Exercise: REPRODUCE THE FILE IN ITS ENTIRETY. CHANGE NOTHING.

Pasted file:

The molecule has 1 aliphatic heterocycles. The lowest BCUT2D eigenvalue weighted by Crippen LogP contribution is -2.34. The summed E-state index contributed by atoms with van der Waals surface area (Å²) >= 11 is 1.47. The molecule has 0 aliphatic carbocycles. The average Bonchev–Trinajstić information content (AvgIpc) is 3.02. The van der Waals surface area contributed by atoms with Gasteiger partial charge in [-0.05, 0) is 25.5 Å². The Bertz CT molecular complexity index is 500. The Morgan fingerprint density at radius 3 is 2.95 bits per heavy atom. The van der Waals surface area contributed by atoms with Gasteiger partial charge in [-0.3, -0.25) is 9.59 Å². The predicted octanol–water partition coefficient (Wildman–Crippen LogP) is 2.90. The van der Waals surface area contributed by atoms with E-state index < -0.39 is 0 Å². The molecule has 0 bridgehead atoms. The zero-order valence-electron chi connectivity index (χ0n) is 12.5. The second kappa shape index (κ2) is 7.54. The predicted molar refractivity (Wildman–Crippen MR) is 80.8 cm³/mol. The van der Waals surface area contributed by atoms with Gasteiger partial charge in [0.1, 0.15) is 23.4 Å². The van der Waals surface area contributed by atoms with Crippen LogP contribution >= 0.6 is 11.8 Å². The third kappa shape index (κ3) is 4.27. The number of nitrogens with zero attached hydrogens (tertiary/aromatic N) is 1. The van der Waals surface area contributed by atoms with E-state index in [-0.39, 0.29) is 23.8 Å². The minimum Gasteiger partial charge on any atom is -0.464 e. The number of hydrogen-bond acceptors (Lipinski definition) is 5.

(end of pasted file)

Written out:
The molecule has 1 aliphatic heterocycles. The lowest BCUT2D eigenvalue weighted by Crippen LogP contribution is -2.34. The summed E-state index contributed by atoms with van der Waals surface area (Å²) >= 11 is 1.47. The molecule has 0 aliphatic carbocycles. The average Bonchev–Trinajstić information content (AvgIpc) is 3.02. The van der Waals surface area contributed by atoms with Gasteiger partial charge in [-0.05, 0) is 25.5 Å². The Bertz CT molecular complexity index is 500. The Morgan fingerprint density at radius 3 is 2.95 bits per heavy atom. The van der Waals surface area contributed by atoms with Gasteiger partial charge in [-0.3, -0.25) is 9.59 Å². The predicted octanol–water partition coefficient (Wildman–Crippen LogP) is 2.90. The van der Waals surface area contributed by atoms with E-state index < -0.39 is 0 Å². The molecule has 0 bridgehead atoms. The zero-order valence-electron chi connectivity index (χ0n) is 12.5. The second kappa shape index (κ2) is 7.54. The predicted molar refractivity (Wildman–Crippen MR) is 80.8 cm³/mol. The van der Waals surface area contributed by atoms with Gasteiger partial charge in [0.1, 0.15) is 23.4 Å². The van der Waals surface area contributed by atoms with Crippen LogP contribution >= 0.6 is 11.8 Å². The third kappa shape index (κ3) is 4.27. The number of nitrogens with zero attached hydrogens (tertiary/aromatic N) is 1. The van der Waals surface area contributed by atoms with E-state index in [-0.39, 0.29) is 23.8 Å². The minimum Gasteiger partial charge on any atom is -0.464 e. The number of hydrogen-bond acceptors (Lipinski definition) is 5.